Thursday, 14 March 2013

Ho Chi Minh City - not a great start to the south!

We arrived at 6am, walked down the road to the hostel we’d been told about and checked in, but we couldn’t get into the room until midday so we took showers and then decided to make a day of sightseeing to get as much done as possible in case we had to leave earlier than we anticipated if we couldn't sort my visa extension! 

We went for breakfast and enquired about my visa, as I wanted to get it extended as it ran out on the 16th and we really wanted to do the Mekong Delta. But no-one at the hostel seemed to know what we needed to do and where we needed to go, so they gave us two addresses to try. We went for breakfast and walked through the park to the other road to find banks/ATM’s and somewhere cheaper for me to put in washing, then got a taxi to the first address the hostel had given us. Turns out that this place was for Vietnamese people only, sigh. So onto the next place! This looked more promising, as it was the immigration bureau for foreigners. 

So I waited in line (in the seating area) and my time came around to speak to the IMMIGRATION officer, who knew NOTHING about how I could get a visa extension etc, she just told me to try a travel agent down the road. Seriously Vietnam?! Your immigration officers are rubbish! 

So, annoyed and looking more and more like I won’t be able to get one, we tried out the travel agency. They wanted to charge me $50 for 2 days overstay, so sod that! Instead we’d just leave on the 17th and rock up to the mekong for a day instead of a longer stay, which would only incur a $5 charge on the border. Oh Vietnam, the land of broken promises strikes again! 

Annoyed and slightly de-spirited (our morning in HCMC so far hadn’t been great), we decided to get a taxi to the first stop on our sightseeing agenda (we vowed we’d get HCMC done in a day!). This was the Ho Chi Minh War Museum, and after paying our entrance fee we decided to take the opportunity to take some slightly inappropriate pictures by all the tanks and planes displayed outside. No climbing or touching was allowed, but we found other ways to make good pictures out of them!

We then went inside. We’d heard from Peter and Trent from Da Lat, that the museum was very anti-American, but nothing prepared us for just HOW anti-American it really was! It was basically just a museum displaying lots of pictures and propaganda from the Vietnamese war in different themed rooms. It made out that America was the bad guy (which technically they were) but it failed to show how South Vietnam were actually fighting with the Americans against the North Viet-Congs and that the Viet-Congs, inflicted the same – if not sometimes more violent – crimes of war against the Americans and their own people, as the American’s did against them. The worst room was probably the room entitled ‘Display's of American Atrocities' (which is what the museum was originally called - Museum of American Atrocities, before Bill Clinton's visit prompted better relations and it was renamed). It was basically just a room full of photographs of American troops killing, torturing and bombing Vietnamese. One thing we did learn - Vietnam really doesn't cover up the details, some of the images in the museum were horrendous. There was also a room dedicated to Agent Orange victims (the gas used in the war), which was full of people with physical and mental disabilities and impairments - there was a few American victims in here too - shock horror! I can actually understand how some American's walk straight back out again.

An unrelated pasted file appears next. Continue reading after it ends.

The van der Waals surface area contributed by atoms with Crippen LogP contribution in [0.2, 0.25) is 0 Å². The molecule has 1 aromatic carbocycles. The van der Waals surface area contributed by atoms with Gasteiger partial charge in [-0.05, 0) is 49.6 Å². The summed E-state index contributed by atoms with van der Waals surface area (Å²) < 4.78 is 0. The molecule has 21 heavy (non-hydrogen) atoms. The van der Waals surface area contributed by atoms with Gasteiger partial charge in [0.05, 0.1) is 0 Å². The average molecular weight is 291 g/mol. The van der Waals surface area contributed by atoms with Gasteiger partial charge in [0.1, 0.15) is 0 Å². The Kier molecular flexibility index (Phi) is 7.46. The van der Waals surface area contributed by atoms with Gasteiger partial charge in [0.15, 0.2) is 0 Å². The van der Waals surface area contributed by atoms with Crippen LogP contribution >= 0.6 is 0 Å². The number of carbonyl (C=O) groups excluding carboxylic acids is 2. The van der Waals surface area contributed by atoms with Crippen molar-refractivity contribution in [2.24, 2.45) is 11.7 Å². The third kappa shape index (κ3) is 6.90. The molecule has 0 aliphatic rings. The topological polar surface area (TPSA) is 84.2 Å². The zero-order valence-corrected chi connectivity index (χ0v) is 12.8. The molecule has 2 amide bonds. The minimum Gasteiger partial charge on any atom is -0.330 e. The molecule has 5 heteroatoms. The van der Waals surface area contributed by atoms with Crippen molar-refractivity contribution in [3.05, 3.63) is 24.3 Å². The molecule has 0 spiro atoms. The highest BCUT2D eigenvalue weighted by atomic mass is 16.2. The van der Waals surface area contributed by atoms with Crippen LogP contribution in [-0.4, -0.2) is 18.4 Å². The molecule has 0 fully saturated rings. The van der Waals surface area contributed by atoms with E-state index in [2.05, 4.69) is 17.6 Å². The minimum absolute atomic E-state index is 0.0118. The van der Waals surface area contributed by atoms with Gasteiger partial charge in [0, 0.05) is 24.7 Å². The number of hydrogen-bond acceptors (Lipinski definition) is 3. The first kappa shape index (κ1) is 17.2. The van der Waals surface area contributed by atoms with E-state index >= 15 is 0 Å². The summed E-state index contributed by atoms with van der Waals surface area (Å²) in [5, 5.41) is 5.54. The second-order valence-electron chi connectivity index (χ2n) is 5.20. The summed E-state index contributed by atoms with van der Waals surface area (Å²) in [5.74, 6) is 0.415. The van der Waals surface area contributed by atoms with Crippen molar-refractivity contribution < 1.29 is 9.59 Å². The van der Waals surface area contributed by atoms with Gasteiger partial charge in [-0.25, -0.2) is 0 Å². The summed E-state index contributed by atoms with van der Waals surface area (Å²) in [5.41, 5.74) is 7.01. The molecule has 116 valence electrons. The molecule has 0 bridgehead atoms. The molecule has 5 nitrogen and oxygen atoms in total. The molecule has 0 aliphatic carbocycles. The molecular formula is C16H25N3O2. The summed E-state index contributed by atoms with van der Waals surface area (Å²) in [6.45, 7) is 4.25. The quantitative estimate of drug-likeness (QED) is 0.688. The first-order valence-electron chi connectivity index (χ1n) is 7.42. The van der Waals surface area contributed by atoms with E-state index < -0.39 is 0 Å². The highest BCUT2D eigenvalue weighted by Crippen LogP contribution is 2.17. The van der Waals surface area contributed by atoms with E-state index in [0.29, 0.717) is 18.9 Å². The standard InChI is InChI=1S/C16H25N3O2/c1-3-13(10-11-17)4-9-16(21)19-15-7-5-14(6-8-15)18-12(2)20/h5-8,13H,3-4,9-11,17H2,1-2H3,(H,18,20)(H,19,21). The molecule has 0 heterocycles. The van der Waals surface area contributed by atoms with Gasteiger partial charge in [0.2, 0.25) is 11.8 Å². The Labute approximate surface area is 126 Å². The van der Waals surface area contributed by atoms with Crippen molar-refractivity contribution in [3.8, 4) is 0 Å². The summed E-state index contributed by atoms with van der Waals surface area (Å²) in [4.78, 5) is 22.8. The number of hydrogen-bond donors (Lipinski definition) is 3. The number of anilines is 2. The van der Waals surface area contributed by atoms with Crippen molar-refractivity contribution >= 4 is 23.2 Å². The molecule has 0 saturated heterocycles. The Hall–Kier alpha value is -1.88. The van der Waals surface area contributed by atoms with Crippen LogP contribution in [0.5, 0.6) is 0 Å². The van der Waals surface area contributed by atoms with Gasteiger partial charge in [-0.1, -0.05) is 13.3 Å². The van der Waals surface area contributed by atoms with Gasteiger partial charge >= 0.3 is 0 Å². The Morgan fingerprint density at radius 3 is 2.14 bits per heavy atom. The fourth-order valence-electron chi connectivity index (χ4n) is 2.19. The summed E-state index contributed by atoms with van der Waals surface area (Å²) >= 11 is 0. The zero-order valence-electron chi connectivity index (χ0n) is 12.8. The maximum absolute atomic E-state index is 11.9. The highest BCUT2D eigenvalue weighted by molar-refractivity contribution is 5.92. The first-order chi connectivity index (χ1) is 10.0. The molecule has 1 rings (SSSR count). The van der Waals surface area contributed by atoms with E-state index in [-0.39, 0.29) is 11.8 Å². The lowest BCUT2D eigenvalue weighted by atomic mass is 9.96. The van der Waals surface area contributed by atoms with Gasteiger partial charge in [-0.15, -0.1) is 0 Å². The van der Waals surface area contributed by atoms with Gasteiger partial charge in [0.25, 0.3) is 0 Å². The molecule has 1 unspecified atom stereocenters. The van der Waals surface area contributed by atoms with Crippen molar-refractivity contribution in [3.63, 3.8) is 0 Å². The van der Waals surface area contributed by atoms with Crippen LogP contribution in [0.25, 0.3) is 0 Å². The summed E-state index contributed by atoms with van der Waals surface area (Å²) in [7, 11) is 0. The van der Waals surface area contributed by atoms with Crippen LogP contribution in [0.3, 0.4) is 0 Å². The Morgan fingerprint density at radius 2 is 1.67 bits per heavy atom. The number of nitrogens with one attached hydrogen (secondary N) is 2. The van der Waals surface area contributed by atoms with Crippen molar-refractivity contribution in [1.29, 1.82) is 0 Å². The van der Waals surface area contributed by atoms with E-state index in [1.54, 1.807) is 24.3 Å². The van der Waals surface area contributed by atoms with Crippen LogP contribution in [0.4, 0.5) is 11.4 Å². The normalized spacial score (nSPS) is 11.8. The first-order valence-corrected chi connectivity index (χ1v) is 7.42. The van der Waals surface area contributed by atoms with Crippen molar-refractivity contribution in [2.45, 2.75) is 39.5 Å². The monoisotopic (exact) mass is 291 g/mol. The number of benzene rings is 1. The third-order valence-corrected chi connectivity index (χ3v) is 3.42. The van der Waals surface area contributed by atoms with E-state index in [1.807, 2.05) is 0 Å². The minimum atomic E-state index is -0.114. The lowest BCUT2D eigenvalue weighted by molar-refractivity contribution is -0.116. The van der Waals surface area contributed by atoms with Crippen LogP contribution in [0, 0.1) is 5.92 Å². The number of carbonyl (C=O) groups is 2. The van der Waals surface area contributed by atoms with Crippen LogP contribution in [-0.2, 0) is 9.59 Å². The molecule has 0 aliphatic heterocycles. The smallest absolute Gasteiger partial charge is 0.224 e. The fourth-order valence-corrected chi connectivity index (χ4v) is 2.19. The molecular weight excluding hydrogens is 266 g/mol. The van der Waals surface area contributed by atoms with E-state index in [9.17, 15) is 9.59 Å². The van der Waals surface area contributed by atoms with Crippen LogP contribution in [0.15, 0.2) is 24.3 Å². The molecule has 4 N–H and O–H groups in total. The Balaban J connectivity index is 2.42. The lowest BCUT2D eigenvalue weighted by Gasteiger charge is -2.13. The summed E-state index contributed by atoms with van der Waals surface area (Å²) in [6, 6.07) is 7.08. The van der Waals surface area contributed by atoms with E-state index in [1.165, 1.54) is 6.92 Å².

After we'd finished in the war museum we then headed for cake and coffee, got accosted by a coconut seller for pictures and then were horrendously ripped-off getting a fresh coconut juice each. We then visited the Reunification Palace, which was possibly the most boring hour of my time in Vietnam and I didn't understand what all the fuss was about - don't go! It was just a palace full of meeting rooms with different chairs and décor and then oh look, that one room out of about 20 has a bed in it, at least it's something different to look at!

After that it was time for lunch and another juice break on the way to the Notre Dame Cathedral, which was actually a pretty church - though not a patch on the real one or any of the churches in Italy. Then we went in search of the HCMC Sky Tower for a 360 degree view of the city from 49 floors up. It was actually pretty stunning and the walk took us through the very upmarket part of HCMC with all the designer stores and the financial district. We stayed for about an hour here appreciating the very clear views of HCMC and province  before then heading down for a street coffee. We just, like we normally do, rocked up, ordered a Cafe de Sua, grabbed some stools and plonked ourselves down on the pavement, thinking nothing of it. Obviously, the locals here hadn't seen any western women do this before, because we were like two zoo animals being approached, stared at, photo's taken of us, talked about, gawked at. It was really quite surreal and we didn't understand what we had done that was so weird for them all to stare at, so that was the only explanation we could think of - that we were the only westerners to sit on the street with the Vietnamese at this particular joint!

We then got a taxi back to our hostel and freshened up, met the girls in our dorm, booked our Cu Chi Tunnels tour for the morning, and then went out for a local dinner at a local joint in the night market. Had a browse through the market, then headed to bed as we had a super early start and a long day ahead of us tomorrow!

No comments:

Post a Comment